Yes, mass deportation is on the table. It always was.
They number upwards of 250,000.
They've lived legally in the United States for nearly two decades.
And now, they have less than two years to leave, find another legal way to stay or face deportation.
The Department of Homeland Security announced Monday it is ending "temporary protected status" for Salvadorans.
Here's a look at some of the key events and issues at play:
It started with an earthquake.
The 7.7-magnitude quake that struck El Salvador in January 2001 was the worst to hit the country in a decade. Then, two powerful quakes shook the country the following month.
Neighborhoods were buried. Homes collapsed. More than 1,100 people were killed. Another 1.3 million were displaced.
The devastation spurred a decision that March by then-US Attorney General John Ashcroft: Immigrants from El Salvador who'd been in the United States since February 2001 could apply for temporary protected status, or TPS, which would protect them from deportation and allow them to get work permits. It was an 18-month designation.
Now, it's been nearly 17 years. Time after time, officials from different administrations have determined conditions in El Salvador hadn't improved enough for migrants with TPS to return. On Monday, the Trump administration said it decided to end protections effective September 9, 2019.
Estimates differ for exactly how many immigrants the decision will affect. There were 263,282 Salvadoran TPS beneficiaries at the end of 2016, according to the latest statistics provided to CNN by US Citizenship and Immigration Services. Activists and experts have put the number of Salvadorans who could lose protections closer to 200,000, noting that official statistics likely include people who are no longer in the program because their immigration status has changed or they have left the United States.
Immigrant rights advocates say it is unfair and cruel to end TPS for Salvadorans who've built lives, paid taxes, contributed to the economy and raised families for nearly two decades in the United States. They also argue that violence and widespread poverty make it unsafe for migrants to return to El Salvador.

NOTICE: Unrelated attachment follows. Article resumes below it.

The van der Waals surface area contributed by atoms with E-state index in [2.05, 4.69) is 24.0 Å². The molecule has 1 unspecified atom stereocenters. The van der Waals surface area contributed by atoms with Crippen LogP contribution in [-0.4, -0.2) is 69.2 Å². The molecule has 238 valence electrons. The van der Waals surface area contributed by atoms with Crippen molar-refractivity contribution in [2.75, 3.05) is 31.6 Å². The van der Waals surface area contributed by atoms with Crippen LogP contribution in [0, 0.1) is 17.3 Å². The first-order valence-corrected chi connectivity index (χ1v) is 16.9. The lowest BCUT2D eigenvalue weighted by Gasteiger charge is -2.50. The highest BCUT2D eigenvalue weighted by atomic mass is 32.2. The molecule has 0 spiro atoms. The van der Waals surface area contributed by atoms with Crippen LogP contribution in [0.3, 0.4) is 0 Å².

Five months before, Mr. Trump had dispatched federal officers to the nation’s airports to stop travelers from several Muslim countries from entering the United States in a dramatic demonstration of how he would deliver on his campaign promise to fortify the nation’s borders.
But so many foreigners had flooded into the country since January, he vented to his national security team, that it was making a mockery of his pledge. Friends were calling to say he looked like a fool, Mr. Trump said.
According to six officials who attended or were briefed about the meeting, Mr. Trump then began reading aloud from the document, which his domestic policy adviser, Stephen Miller, had given him just before the meeting. The document listed how many immigrants had received visas to enter the United States in 2017.
More than 2,500 were from Afghanistan, a terrorist haven, the president complained.
Haiti had sent 15,000 people. They “all have AIDS,” he grumbled, according to one person who attended the meeting and another person who was briefed about it by a different person who was there.
Forty thousand had come from Nigeria, Mr. Trump added. Once they had seen the United States, they would never “go back to their huts” in Africa, recalled the two officials, who asked for anonymity to discuss a sensitive conversation in the Oval Office.